Wednesday, June 12, 2013

Do Antidepressants Impair the Ability to Extinguish Fear?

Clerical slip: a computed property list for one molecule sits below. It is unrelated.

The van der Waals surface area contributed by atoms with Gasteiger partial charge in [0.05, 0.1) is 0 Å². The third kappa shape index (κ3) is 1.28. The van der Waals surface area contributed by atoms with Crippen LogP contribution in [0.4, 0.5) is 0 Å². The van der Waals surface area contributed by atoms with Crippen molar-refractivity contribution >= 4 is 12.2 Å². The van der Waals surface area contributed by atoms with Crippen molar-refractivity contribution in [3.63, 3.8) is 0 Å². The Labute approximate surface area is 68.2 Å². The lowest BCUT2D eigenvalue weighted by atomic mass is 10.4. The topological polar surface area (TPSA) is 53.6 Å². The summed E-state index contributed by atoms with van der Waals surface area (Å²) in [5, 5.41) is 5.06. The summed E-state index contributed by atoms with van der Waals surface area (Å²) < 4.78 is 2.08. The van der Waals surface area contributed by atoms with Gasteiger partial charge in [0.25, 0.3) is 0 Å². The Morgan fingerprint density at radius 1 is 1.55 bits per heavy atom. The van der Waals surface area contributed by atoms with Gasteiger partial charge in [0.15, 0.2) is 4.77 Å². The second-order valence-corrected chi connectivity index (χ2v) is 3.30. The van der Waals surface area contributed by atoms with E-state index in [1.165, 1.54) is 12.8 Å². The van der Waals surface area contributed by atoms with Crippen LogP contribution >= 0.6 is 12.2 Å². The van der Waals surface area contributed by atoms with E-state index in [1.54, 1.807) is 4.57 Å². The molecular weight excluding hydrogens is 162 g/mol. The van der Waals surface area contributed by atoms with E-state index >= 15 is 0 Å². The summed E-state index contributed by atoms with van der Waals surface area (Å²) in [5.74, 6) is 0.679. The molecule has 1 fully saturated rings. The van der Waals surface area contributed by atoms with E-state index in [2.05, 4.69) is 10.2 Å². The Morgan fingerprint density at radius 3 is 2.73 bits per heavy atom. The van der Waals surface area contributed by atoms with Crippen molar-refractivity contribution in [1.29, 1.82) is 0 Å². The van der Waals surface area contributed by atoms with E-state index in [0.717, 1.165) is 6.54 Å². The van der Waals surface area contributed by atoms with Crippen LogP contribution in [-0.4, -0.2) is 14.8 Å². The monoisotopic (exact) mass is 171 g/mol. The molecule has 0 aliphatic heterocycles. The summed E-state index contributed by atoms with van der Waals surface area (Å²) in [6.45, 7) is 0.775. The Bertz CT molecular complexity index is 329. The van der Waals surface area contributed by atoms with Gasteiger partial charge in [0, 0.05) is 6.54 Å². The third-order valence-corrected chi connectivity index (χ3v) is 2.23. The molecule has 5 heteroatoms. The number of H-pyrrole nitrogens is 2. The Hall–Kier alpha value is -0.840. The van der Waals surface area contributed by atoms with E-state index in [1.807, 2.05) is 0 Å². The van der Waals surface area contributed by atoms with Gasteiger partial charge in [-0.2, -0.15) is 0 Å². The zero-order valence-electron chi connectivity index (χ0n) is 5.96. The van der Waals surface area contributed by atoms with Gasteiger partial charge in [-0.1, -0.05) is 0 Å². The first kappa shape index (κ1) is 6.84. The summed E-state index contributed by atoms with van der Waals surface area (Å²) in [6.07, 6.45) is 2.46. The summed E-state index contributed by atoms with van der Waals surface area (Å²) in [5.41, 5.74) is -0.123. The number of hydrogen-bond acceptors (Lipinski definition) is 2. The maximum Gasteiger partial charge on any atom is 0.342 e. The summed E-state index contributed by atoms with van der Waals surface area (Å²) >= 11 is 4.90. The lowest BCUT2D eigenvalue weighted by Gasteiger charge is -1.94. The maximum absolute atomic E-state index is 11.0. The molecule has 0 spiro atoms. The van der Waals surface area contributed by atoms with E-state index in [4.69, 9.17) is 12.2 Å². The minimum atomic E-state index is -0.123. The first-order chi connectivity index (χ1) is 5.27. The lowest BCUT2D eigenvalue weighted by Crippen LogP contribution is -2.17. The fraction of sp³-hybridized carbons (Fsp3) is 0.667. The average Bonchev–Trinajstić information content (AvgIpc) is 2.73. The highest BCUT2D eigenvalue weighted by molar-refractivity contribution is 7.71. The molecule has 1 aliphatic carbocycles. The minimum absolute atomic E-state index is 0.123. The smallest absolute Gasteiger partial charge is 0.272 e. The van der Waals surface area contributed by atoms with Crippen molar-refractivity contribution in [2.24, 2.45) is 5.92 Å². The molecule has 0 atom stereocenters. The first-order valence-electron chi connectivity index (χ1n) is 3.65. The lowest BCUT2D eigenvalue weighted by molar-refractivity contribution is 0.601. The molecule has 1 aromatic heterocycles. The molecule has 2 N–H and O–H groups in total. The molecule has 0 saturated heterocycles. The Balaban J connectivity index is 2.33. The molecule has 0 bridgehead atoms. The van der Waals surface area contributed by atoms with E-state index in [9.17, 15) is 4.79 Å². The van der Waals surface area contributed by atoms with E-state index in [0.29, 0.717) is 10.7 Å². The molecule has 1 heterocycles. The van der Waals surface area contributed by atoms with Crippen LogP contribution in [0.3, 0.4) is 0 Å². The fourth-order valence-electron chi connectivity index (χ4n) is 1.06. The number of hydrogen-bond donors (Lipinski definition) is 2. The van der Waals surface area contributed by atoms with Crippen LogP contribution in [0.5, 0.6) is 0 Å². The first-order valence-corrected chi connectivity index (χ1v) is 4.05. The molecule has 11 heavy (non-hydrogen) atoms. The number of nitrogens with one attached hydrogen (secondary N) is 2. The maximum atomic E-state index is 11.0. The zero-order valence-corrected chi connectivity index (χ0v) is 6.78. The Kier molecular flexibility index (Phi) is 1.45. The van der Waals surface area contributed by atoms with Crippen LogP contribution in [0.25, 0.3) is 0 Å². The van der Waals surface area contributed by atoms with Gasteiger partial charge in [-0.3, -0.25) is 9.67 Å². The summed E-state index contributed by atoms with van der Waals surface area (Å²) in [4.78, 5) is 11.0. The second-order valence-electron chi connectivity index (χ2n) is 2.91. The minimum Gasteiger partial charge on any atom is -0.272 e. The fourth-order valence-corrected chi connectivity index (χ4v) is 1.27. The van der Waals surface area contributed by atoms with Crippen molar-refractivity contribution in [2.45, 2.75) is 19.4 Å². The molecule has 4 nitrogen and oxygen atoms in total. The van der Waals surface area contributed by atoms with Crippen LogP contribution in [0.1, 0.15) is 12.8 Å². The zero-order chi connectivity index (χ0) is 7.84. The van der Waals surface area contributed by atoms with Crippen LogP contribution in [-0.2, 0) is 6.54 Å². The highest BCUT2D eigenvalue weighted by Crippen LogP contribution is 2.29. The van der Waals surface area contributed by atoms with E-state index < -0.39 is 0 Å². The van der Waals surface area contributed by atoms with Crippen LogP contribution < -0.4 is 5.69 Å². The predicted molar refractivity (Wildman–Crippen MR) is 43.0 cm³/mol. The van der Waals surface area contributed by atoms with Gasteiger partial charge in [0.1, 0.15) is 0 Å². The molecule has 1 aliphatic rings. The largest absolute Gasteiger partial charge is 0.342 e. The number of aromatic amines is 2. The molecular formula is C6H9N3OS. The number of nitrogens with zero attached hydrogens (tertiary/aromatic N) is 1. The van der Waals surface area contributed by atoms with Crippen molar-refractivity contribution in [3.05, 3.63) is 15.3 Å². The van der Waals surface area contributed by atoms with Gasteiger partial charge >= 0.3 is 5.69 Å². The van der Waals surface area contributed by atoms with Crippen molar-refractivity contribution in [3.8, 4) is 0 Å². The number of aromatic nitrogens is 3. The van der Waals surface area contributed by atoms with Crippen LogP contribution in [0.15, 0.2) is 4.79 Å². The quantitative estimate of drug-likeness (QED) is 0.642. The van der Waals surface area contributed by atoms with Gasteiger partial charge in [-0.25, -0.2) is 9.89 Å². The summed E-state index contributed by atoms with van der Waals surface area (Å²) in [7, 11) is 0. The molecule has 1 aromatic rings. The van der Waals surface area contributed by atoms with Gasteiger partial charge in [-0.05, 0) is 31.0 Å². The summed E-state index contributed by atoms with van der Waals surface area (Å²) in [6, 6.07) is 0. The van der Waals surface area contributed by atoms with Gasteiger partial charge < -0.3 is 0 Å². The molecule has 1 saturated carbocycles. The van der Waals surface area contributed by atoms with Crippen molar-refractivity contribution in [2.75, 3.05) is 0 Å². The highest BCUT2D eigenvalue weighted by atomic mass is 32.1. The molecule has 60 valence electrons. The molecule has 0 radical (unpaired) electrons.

An interesting new report of animal research published in Biological Psychiatry suggests that common antidepressant medications may impair a form of learning that is important clinically. Selective serotonin reuptake inhibitors, commonly called SSRIs, are a class of antidepressant widely used to treat depression, as well as a range of anxiety disorders, but the effects of these drugs on learning and memory are poorly understood. In a previous study, Nesha Burghardt, then a graduate student at New York University, and her colleagues demonstrated that long-term SSRI treatment impairs fear conditioning in rats. As a follow-up, they have now tested the effects of antidepressant treatment on extinction learning in rats using auditory fear conditioning, a model of fear learning that involves the amygdala. The amygdala is a region of the brain vitally important for processing memory and emotion. They found that long-term, but not short-term, SSRI treatment impairs extinction learning, which is the ability to learn that a conditioned stimulus no longer predicts an aversive event. more

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